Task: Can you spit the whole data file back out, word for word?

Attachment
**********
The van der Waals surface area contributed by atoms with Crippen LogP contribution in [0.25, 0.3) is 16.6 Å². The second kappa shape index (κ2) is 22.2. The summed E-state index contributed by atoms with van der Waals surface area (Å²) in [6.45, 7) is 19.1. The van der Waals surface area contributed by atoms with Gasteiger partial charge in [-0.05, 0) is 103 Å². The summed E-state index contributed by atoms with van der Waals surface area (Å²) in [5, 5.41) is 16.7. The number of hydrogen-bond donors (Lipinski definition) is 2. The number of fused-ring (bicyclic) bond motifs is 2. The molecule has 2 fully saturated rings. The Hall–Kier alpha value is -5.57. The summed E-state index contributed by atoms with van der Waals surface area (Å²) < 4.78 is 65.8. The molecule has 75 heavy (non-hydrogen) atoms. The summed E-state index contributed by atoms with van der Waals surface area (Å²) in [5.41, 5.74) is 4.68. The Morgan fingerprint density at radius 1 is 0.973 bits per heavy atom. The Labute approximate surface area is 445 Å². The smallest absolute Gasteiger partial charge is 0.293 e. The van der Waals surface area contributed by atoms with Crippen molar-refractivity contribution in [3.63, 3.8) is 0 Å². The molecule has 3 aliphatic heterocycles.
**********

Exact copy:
The van der Waals surface area contributed by atoms with Crippen LogP contribution in [0.25, 0.3) is 16.6 Å². The second kappa shape index (κ2) is 22.2. The summed E-state index contributed by atoms with van der Waals surface area (Å²) in [6.45, 7) is 19.1. The van der Waals surface area contributed by atoms with Gasteiger partial charge in [-0.05, 0) is 103 Å². The summed E-state index contributed by atoms with van der Waals surface area (Å²) in [5, 5.41) is 16.7. The number of hydrogen-bond donors (Lipinski definition) is 2. The number of fused-ring (bicyclic) bond motifs is 2. The molecule has 2 fully saturated rings. The Hall–Kier alpha value is -5.57. The summed E-state index contributed by atoms with van der Waals surface area (Å²) < 4.78 is 65.8. The molecule has 75 heavy (non-hydrogen) atoms. The summed E-state index contributed by atoms with van der Waals surface area (Å²) in [5.41, 5.74) is 4.68. The Morgan fingerprint density at radius 1 is 0.973 bits per heavy atom. The Labute approximate surface area is 445 Å². The smallest absolute Gasteiger partial charge is 0.293 e. The van der Waals surface area contributed by atoms with Crippen molar-refractivity contribution in [3.63, 3.8) is 0 Å². The molecule has 3 aliphatic heterocycles.